The Governor’s budget vetoes came through this week. The cuts were not as dramatic as some may have feared, but they were made in bad faith. The Legislature put together their budgets working tirelessly under the threat of the COVID-19 pandemic, putting their health and safety at risk in doing so, while maintaining good communication with the Administration throughout the process. The Governor had an option - he could have signed the budget, which would have allowed funding for certain COVID-19 relief items to move forward in the near term, honoring the work and judgment of the Legislature in this emergency. Instead, he decided to inflict vetoes on the state targeting the Marine Highway, Homeless assistance, the Courts, the University, Education, slowing aid in a time of dire need with the promise to backfill some vetoes with federal dollars when the estimated $1.23 billion hits Alaska.
To fight the vetoes, the Legislature, now in recess for the safety of themselves, their families, and their staff, would be forced to ignore the statewide shelter in place order and assemble as a body. This is not safe or likely to happen. So we are trapped, relying on the fiscal judgment of this Administration to re-shape parts of the operating budget according to their judgment, and that is a downright sobering place to be right now considering the starkly ideological posture of the Governor.
Alaska’s constitution affords the executive with a lot of power. In his excellent analysis “Alaska’s Constitution: A Citizen’s Guide” Dr. Gordon Harrison explains the rationale:
“Few state constitutions grant as much authority to the Governor as does Alaska’s. This is because most of the other constitutions were written with a history of tyrannical or corrupt executives in mind. Alaska’s experience was different. Here, historically, government authority was diffuse and remote from the people. Alaska’s territorial Governor was an employee of the U.S. Department of the Interior appointed by the U.S. president; he shared executive authority with large federal bureaucracies; and his influence was deliberately diluted by the territorial Legislature through its creation of commissions or elected offices to oversee administrative functions which fell within its purview. The delegates sought to remedy these defects with a hierarchical administrative system superintended by one elected official.
Also, at the time of the convention, strong executives were the progressive constitutional ideal (they remain so today). They localize political accountability (when things go awry, there is someone to blame), and they facilitate the management of large organizations. Strong executive powers were the centerpiece of the National Municipal League’s Model State Constitution, and they were recommended in studies prepared for the Alaska constitutional convention. Two recent constitutions of the day, those of New Jersey (1947) and Hawaii (1950), created strong executives. Indeed, the key provisions of Article III, Sections 22-25, which create a centralized administrative structure directly accountable to the Governor, follow closely the New Jersey and Hawaii precedents.” - page 75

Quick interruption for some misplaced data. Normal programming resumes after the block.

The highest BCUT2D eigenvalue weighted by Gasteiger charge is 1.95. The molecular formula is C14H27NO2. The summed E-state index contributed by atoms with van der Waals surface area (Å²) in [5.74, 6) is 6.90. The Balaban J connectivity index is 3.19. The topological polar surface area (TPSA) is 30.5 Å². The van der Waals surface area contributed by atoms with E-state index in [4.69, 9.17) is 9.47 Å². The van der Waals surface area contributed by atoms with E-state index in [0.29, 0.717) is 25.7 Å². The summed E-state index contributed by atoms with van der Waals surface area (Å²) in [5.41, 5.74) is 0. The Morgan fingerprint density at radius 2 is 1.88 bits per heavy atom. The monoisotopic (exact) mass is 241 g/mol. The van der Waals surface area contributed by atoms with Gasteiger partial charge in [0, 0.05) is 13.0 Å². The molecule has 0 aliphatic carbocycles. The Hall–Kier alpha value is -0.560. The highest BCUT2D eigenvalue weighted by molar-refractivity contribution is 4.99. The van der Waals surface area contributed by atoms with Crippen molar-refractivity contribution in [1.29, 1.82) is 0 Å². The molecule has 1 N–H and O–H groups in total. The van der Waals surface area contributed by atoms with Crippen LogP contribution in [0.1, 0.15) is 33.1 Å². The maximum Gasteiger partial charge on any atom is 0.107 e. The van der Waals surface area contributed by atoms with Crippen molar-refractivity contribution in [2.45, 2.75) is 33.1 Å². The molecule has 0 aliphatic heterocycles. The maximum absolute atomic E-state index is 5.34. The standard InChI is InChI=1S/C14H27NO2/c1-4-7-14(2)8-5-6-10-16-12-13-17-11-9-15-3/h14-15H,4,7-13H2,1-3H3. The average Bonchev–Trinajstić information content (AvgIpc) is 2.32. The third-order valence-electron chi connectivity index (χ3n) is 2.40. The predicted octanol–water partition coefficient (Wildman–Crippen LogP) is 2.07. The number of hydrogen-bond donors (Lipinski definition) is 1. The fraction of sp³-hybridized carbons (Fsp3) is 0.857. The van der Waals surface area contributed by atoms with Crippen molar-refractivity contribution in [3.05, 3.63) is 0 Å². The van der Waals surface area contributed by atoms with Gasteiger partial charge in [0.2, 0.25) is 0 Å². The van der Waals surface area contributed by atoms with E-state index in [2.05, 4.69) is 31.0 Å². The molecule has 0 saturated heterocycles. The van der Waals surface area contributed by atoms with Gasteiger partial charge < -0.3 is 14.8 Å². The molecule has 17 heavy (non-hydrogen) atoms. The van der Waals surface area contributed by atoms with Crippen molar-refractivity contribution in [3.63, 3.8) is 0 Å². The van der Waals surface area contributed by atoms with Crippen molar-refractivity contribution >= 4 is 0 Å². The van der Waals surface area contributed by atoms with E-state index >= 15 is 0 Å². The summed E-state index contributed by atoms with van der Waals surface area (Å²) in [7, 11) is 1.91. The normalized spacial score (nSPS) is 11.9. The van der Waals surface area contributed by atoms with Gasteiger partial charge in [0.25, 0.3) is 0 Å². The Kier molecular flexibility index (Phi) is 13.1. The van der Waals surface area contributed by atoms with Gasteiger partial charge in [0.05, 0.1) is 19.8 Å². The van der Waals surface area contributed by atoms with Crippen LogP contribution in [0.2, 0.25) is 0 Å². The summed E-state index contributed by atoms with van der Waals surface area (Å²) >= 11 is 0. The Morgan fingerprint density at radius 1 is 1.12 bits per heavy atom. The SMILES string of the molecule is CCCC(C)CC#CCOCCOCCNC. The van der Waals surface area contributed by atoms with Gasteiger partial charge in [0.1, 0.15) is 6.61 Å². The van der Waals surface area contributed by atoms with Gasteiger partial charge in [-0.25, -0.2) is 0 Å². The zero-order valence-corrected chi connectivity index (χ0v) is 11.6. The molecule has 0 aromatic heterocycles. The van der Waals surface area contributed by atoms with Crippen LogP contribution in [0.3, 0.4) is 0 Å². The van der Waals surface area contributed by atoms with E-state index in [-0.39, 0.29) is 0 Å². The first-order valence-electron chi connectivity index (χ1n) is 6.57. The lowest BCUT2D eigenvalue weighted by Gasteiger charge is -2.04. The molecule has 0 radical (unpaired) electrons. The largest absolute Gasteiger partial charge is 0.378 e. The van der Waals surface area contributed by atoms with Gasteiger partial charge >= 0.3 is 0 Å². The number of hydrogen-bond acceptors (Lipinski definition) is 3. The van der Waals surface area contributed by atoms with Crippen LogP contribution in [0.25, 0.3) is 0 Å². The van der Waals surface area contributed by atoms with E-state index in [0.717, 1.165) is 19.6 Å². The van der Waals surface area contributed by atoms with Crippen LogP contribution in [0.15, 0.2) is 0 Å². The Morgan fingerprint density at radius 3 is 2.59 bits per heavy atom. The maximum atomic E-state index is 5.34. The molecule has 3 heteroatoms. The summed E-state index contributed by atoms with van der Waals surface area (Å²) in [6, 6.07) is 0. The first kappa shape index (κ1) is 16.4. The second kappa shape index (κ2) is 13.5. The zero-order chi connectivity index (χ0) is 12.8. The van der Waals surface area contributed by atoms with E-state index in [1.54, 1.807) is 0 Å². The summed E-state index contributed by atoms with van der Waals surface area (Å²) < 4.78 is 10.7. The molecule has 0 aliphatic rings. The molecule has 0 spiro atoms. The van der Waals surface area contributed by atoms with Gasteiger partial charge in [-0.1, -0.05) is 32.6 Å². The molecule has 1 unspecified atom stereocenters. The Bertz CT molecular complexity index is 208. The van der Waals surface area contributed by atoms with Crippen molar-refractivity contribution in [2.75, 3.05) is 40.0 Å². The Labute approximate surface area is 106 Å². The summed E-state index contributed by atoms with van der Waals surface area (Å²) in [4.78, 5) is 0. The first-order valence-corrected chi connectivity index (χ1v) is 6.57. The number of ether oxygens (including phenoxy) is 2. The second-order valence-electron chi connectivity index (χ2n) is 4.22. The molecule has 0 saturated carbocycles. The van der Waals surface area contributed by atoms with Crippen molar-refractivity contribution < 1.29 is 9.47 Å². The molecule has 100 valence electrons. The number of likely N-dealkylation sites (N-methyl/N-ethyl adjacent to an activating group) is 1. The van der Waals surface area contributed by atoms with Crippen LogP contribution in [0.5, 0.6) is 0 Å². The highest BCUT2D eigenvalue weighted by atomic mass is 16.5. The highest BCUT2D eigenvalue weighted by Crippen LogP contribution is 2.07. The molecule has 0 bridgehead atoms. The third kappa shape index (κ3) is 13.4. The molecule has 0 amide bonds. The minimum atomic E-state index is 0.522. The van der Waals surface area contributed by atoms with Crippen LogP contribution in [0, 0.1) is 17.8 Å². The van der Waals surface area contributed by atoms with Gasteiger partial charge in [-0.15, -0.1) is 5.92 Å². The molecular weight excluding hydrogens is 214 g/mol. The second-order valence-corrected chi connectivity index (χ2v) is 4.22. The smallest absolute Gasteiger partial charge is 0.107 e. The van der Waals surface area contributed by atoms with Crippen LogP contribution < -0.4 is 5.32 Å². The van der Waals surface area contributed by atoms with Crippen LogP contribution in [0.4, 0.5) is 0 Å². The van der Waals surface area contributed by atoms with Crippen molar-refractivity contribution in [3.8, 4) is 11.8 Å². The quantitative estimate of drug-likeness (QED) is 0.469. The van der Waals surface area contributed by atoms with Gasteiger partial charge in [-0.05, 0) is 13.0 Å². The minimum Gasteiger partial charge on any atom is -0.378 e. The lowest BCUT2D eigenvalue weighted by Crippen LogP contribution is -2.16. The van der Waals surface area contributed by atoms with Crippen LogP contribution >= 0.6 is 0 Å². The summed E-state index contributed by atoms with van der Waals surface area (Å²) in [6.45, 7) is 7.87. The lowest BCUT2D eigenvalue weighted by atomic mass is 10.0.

The ability to line-item veto and line item reduce specific budget items is a huge authority. The requirement that the Legislature attains a ¾ supermajority to override a governor’s veto both hamstrings the Legislature and bolsters the power of the executive.
Today we are in a situation where the Governor has both line-item vetoed and line item reduced over $260 million in operational funding. He has also verbally promised to re-write sections of the budget (unrelated to coronavirus relief, like school district construction reimbursement) through the use of some of the COVID-19 federal monies coming to Alaska. There is legal uncertainty surrounding the Administration’s claims that it can legally backfill portions of the vetoed money.
From here, it looks like a power grab. Programs were funded by the Legislature to immediately deal with needs in Alaska. The Governor did not have to cut Public Broadcasting in a time of emergency or the Court system, or the Oil Spill Prevention and response budget, or the Cold Climate Housing Research Center, or funds specifically allocated to assist in COVID-19 municipal response, and assistance to the Homeless population. But he did, and now we are asked to trust this Administration to put the pieces together again in some fashion with federal monies that may or may not be allowed for use on the vetoed or reduced programs.
How will the estimated $1.25 billion in federal aid be used? This is a question that will unfold in the days ahead. The Legislature could ultimately be compelled to re-assemble despite the risks, given the lack of administrative transparency surrounding the use of federal aid, or to approve additional state COVID-19 response strategies.
On Wednesday, April 15, from 1-2:30 p.m., Native Peoples Action, Native Movement, Fairbanks Climate Action Coalition, AKPIRG, and the Alaska Center are co-hosting a videoconference event to discuss the budget vetoes and what lies ahead with invited members of the Alaska Legislature. Plan to tune in with your questions.
Have a good safe weekend!
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